Loreguard wrote:

Simply making wands more expensive per charge only removes wands from being viable items for use by proper level adventurers and simply makes them economically viable for people once they are a high enough level that that cost isn't significant any longer. So actually that just makes encourages the use of sublevel items at higher levels. Your suggestion of reducing the number of charges to 15, probably just makes the the same price as potions, assuming you were talking about he old P1 version of wands and their prices and charges, since you mentioned the P1 number of charges for a wand.

Which doesn't matter when placed as treasure, only when crafting.

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Staffan Johansson wrote:
Barnabas Eckleworth III wrote:

I see people say things like this. "Exponentially" is a word with a lot of meaning. I also see quotes similar to "Because Wizards is killing Paizo in marketshare..."

For people who say these things like this, I ask: Where do you get this insider information? When I asked one guy (the guy who made the marketshare comment), his response was that it was because in his little town in Iowa, D&D was displayed way more prominently on the shelves.

While actual sales figures are likely company secrets for both Hasbro and Paizo, there are some public figures we can look at. One indicator is the number of games being played on the popular platform Fantasy Grounds. There we see that D&D has 66% of the games played, and Pathfinder has 12% (and Starfinder 1%). That's not sales per se, but it's certainly an indicator of popularity. Roll20 posts similar numbers, 61% for 5e and 10% for Pathfinder.

We also have Nathan Stewart stating that D&D sales increased by 44% from 2016 to 2018.

But when you look at the raw numbers on roll20, pathfinder games have actually increased, just not at the same rate as d+d games. MORE GAMES IN GENERAL are being played on the site, including an increase in pathfinder games.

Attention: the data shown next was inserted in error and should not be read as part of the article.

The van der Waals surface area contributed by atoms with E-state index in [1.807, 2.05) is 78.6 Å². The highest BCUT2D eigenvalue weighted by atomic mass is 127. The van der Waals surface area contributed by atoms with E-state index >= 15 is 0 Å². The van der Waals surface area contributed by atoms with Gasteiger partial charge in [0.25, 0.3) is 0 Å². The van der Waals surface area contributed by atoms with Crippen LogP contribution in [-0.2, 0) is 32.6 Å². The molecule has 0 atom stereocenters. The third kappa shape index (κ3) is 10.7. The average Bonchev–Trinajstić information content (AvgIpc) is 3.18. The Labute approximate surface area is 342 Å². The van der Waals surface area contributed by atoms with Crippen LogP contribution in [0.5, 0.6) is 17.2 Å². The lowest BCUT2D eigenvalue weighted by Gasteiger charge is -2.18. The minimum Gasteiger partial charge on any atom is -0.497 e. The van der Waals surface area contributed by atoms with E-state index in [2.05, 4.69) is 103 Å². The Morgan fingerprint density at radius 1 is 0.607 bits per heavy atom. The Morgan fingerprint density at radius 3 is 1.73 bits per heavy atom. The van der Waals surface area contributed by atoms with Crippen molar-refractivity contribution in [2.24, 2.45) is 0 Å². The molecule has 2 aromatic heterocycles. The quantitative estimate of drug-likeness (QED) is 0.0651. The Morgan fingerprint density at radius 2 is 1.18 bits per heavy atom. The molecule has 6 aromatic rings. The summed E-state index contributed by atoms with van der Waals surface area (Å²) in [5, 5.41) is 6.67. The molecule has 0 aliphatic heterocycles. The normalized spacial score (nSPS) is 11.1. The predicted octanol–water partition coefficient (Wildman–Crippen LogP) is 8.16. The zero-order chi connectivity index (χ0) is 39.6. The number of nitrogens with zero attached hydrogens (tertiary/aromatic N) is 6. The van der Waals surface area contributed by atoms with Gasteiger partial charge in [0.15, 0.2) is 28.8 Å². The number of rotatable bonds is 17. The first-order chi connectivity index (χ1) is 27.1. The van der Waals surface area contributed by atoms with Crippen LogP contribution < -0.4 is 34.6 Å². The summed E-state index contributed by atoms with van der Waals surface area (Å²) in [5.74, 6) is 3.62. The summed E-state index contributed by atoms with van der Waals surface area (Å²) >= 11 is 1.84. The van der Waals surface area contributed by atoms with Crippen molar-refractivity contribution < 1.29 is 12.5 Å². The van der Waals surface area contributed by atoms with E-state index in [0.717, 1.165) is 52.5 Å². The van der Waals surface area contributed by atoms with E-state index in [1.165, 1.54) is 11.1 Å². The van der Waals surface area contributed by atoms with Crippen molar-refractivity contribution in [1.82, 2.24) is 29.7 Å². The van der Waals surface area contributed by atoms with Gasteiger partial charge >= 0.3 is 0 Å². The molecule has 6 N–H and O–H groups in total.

Seriously at 15 charges a wand they still might be worth crafting but you're going to chew through them like candy healing up at mid to high levels.

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I hope they fix it by tossing it entirely and reworking how many charges wands get.

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Domains missed the entire point. Domains were a nod to sphere access which was one of the limiting aspects of 2nd edition clerics. Without sphere access limiting their spell selection (based on what kinds of powers a deity would actually grant their followers) clerics took the front seat as the most powerful class in 3rd, and frankly remained top 3 in pathfinder 1.0

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glass wrote:
Wandering Wastrel wrote:

A-freakin-MEN! If PFS is causing problems, then abolish/fix PFS.

Don't f&&$ up the entire game for those of us who wouldn't even notice if PFS died in a fire and never came back.

Oh, you'd notice, if you ever wanted new players or new products. Because without PFS providing a bunch of almost-free marketing for paizo there would be considerably fewer of both.

Also, PFS does not cause problems. What it does is highlight them.


PFS regularly bans and limits far more options for the lower powered martial classes than it does for the casters. PARTIALLY this makes sense as it requires time to suss out the potential problems of an option, but the ISSUE is that options to improve and balance weak classes are put through a tighter lens than the power options the most powerful classes have from core book.

I submit that throwing obstacles at post core balancing options is in fact causing problems.

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And yet balancing around Item availability is a thing that my gm has done reasonably and easily for decades.

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Dire Ursus wrote: